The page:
The National Security Agency does not have to disclose its relationship with Google amid press reports that the two partnered up after hackers in China launched a cyber attack on the U.S. government, a federal judge in Washington ruled. In February 2010, the Electronic Privacy Information Center requested a number of communications between the NSA and Google regarding cyber security. Following an alleged Chinese hacker attack, media outlets had reported that NSA teamed up with the web giant for an investigation. The center, which calls itself a public-interest group dedicated to civil liberties issues, requested records "concerning an agreement or similar basis for collaboration" and "Google's decision to fail to routinely encrypt" Gmail messages and Google Docs. The NSA denied the Freedom of Information Act request for the documents. "While it acknowledged working 'with a broad range of commercial partners and research associates,' the Agency refused to 'confirm [ or] deny' whether it even had a relationship with Google," the court's order said. This type of answer is known as a Glomar response after the Hughes Glomar Explorer, a ship used in a classified CIA project to raise a sunken Soviet submarine from the Pacific Ocean.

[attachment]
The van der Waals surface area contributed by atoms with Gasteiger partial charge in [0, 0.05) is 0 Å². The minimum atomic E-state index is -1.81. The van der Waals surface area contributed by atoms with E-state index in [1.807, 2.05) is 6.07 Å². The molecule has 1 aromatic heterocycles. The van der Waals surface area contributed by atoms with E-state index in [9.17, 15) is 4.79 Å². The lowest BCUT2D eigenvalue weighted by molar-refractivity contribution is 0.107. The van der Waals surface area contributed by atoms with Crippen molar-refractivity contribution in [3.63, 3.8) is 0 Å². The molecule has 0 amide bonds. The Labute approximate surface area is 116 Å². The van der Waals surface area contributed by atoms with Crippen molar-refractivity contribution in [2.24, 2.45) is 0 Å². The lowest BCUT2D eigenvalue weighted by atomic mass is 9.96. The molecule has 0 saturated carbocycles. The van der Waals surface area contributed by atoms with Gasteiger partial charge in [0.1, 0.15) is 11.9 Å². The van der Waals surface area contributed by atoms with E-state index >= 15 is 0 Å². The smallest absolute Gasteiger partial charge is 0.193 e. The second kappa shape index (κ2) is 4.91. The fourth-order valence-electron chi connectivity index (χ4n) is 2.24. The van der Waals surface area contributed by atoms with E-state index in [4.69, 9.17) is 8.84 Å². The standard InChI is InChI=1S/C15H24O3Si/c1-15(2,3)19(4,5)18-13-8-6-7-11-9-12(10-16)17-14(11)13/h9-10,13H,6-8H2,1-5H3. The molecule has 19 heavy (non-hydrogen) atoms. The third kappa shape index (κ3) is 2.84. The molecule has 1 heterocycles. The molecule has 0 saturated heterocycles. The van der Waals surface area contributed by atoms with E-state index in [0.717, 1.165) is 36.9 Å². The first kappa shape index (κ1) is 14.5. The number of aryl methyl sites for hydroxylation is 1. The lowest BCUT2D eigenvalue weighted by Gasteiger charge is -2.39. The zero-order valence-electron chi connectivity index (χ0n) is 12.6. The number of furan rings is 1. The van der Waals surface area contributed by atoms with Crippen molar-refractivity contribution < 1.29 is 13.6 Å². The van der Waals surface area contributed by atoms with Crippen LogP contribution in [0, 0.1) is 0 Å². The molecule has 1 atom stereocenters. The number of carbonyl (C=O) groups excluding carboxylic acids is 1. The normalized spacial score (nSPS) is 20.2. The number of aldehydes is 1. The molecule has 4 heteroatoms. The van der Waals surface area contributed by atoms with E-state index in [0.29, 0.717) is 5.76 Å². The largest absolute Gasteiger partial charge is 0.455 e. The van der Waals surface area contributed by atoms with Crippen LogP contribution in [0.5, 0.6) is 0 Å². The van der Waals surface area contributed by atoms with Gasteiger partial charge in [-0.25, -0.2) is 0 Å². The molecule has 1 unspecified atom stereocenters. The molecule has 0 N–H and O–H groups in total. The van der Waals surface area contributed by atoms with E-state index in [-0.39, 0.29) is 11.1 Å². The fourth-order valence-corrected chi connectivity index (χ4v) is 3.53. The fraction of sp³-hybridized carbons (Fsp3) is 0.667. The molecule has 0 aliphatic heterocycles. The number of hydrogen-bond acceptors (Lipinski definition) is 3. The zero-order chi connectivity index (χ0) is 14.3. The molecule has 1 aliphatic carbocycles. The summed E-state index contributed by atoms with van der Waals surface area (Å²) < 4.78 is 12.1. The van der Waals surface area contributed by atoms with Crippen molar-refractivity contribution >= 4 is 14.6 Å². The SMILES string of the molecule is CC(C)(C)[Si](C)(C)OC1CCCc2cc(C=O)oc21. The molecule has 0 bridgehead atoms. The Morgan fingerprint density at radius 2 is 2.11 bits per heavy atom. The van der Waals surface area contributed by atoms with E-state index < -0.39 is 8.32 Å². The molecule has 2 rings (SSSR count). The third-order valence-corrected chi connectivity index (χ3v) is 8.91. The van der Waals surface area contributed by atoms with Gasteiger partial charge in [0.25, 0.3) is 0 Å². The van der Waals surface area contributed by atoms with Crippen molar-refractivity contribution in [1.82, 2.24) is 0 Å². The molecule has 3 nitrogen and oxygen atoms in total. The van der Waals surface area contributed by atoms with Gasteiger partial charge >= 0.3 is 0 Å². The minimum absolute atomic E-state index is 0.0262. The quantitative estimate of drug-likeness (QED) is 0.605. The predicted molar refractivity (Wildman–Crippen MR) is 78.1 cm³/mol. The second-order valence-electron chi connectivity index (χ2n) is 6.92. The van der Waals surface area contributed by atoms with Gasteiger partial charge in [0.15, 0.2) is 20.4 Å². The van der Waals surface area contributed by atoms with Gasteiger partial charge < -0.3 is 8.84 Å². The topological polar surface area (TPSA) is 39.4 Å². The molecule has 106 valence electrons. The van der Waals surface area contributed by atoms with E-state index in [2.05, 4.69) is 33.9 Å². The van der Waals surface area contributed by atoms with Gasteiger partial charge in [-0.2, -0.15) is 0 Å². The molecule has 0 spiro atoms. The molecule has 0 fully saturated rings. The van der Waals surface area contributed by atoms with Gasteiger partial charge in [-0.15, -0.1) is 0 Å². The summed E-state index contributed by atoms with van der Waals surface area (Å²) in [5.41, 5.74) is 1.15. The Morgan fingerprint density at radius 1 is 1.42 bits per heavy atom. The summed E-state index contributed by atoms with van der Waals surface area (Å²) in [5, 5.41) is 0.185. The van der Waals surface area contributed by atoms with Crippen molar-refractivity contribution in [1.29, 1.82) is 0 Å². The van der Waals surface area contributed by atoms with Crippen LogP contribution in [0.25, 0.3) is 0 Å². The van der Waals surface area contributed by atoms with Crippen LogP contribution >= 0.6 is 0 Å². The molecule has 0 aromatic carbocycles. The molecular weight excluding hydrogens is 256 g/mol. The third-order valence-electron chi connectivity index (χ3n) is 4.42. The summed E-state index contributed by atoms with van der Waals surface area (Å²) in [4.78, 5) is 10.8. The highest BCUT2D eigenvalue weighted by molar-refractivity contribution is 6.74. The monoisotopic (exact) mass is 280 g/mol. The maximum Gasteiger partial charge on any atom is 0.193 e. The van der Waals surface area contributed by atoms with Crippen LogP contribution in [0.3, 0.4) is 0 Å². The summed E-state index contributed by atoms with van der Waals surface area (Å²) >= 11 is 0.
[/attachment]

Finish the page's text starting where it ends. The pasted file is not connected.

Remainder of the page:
McConnell didn't spell out who exactly the US had attacked with its offensive capabilities. However, RT.com reports that security experts have "all but confirmed" that the US was at least partially behind the Stuxnet worm that damaged Iran's efforts to enrich uranium, working in concert with Israel.